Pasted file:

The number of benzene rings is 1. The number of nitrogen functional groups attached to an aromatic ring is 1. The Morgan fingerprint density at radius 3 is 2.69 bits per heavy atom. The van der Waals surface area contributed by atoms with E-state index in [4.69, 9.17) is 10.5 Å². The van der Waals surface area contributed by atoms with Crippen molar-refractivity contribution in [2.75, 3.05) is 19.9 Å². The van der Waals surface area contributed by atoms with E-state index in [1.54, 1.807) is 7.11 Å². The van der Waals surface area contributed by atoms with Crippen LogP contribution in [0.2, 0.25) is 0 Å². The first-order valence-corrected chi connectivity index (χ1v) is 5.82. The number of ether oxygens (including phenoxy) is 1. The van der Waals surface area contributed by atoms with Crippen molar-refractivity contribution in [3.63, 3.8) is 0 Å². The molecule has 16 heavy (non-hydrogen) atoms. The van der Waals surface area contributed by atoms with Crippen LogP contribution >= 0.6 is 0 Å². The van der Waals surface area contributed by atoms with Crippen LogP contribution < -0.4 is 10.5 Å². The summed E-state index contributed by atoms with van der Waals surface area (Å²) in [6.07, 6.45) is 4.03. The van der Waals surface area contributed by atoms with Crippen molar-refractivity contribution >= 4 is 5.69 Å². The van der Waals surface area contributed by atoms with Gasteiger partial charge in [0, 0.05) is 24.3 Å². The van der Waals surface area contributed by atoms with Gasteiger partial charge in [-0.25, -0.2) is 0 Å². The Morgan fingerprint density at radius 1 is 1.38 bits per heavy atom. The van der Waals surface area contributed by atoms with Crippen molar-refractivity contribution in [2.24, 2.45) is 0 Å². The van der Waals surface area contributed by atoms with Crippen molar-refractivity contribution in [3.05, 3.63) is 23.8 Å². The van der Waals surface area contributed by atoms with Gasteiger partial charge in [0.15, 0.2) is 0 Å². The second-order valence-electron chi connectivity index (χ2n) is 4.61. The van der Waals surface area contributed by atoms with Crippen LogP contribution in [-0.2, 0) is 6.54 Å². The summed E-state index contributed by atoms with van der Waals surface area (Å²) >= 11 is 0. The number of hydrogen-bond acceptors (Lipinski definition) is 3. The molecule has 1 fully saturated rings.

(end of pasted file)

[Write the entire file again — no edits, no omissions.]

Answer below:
The number of benzene rings is 1. The number of nitrogen functional groups attached to an aromatic ring is 1. The Morgan fingerprint density at radius 3 is 2.69 bits per heavy atom. The van der Waals surface area contributed by atoms with E-state index in [4.69, 9.17) is 10.5 Å². The van der Waals surface area contributed by atoms with Crippen molar-refractivity contribution in [2.75, 3.05) is 19.9 Å². The van der Waals surface area contributed by atoms with E-state index in [1.54, 1.807) is 7.11 Å². The van der Waals surface area contributed by atoms with Crippen LogP contribution in [0.2, 0.25) is 0 Å². The first-order valence-corrected chi connectivity index (χ1v) is 5.82. The number of ether oxygens (including phenoxy) is 1. The van der Waals surface area contributed by atoms with Crippen molar-refractivity contribution in [3.63, 3.8) is 0 Å². The molecule has 16 heavy (non-hydrogen) atoms. The van der Waals surface area contributed by atoms with Crippen LogP contribution >= 0.6 is 0 Å². The van der Waals surface area contributed by atoms with Crippen LogP contribution < -0.4 is 10.5 Å². The summed E-state index contributed by atoms with van der Waals surface area (Å²) in [6.07, 6.45) is 4.03. The van der Waals surface area contributed by atoms with Crippen molar-refractivity contribution >= 4 is 5.69 Å². The van der Waals surface area contributed by atoms with Gasteiger partial charge in [0, 0.05) is 24.3 Å². The van der Waals surface area contributed by atoms with Gasteiger partial charge in [-0.25, -0.2) is 0 Å². The Morgan fingerprint density at radius 1 is 1.38 bits per heavy atom. The van der Waals surface area contributed by atoms with Crippen molar-refractivity contribution in [2.24, 2.45) is 0 Å². The van der Waals surface area contributed by atoms with Crippen molar-refractivity contribution in [3.05, 3.63) is 23.8 Å². The van der Waals surface area contributed by atoms with Gasteiger partial charge in [0.15, 0.2) is 0 Å². The second-order valence-electron chi connectivity index (χ2n) is 4.61. The van der Waals surface area contributed by atoms with Crippen LogP contribution in [-0.2, 0) is 6.54 Å². The summed E-state index contributed by atoms with van der Waals surface area (Å²) >= 11 is 0. The number of hydrogen-bond acceptors (Lipinski definition) is 3. The molecule has 1 fully saturated rings.